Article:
September’s poem: by Amy Lowell

September, 1918
By Amy Lowell

This afternoon was the colour of water falling through sunlight;
The trees glittered with the tumbling of leaves;
The sidewalks shone like alleys of dropped maple leaves,
And the houses ran along them laughing out of square, open windows.
Under a tree in the park,
Two little boys, lying flat on their faces,
Were carefully gathering red berries
To put in a pasteboard box.
Some day there will be no war,
Then I shall take out this afternoon
And turn it in my fingers,
And remark the sweet taste of it upon my palate,
And note the crisp variety of its flights of leaves.
To-day I can only gather it
And put it into my lunch-box,
For I have time for nothing
But the endeavour to balance myself
Upon a broken world.

I find this poem lovely and insightful and perfect for a world so broken and so beautiful all at once. Amy Lowell was born in 1874. She was an American poet, although she also spent a fair bit of time in Europe (particularly England; she was inspired by the Imagist Poets of both England and America); she became a poet in her thirties, and was a prolific (and very talented) writer. As you have realized if you read to the end, this is not so much a poem about autumn as it is about World War I. As a pacifist who is also head-over-heels in love with the natural world…it moves me.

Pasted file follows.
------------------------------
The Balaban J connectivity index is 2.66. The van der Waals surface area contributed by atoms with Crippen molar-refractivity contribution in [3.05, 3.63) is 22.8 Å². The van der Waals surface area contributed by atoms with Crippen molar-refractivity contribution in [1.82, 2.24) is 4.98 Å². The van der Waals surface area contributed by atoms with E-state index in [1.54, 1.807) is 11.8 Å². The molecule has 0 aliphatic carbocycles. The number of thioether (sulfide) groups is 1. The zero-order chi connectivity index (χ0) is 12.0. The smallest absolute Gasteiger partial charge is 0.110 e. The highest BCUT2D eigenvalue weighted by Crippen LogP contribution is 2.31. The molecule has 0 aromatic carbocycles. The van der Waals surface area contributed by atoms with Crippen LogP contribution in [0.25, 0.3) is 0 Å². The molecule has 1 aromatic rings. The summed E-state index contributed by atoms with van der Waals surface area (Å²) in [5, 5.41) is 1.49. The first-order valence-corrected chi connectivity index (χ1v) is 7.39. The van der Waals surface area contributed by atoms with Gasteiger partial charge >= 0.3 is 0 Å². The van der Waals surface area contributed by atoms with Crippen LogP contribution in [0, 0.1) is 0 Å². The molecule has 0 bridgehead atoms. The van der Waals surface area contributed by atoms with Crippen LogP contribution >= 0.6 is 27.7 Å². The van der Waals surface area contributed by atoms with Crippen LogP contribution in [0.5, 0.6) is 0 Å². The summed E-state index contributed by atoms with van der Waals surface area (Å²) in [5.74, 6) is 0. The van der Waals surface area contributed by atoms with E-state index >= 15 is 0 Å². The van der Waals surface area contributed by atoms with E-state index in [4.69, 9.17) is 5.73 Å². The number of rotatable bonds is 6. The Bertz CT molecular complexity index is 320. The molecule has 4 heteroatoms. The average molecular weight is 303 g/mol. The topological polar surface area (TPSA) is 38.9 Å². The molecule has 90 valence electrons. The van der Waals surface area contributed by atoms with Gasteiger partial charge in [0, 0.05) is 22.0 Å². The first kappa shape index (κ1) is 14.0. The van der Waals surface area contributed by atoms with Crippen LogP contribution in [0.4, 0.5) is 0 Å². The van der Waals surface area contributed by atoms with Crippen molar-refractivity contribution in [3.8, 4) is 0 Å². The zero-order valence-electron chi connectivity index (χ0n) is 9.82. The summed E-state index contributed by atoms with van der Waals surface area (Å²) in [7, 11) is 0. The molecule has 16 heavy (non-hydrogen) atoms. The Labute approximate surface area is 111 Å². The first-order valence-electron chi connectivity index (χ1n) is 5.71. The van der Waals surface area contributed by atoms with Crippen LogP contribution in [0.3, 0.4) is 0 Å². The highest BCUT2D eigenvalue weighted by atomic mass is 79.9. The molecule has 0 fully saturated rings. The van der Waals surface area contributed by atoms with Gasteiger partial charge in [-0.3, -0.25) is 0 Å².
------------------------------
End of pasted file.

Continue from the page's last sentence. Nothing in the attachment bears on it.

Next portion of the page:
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One thought on “September’s poem: by Amy Lowell

  1. This poem is exquisite- thanks for the post. Today I read something in Southern Living which was an invocation by Ben Moise. The first two thirds of it was an e.e. cummings poem with no credit. Poets are a treasure- they always deserve our praise.

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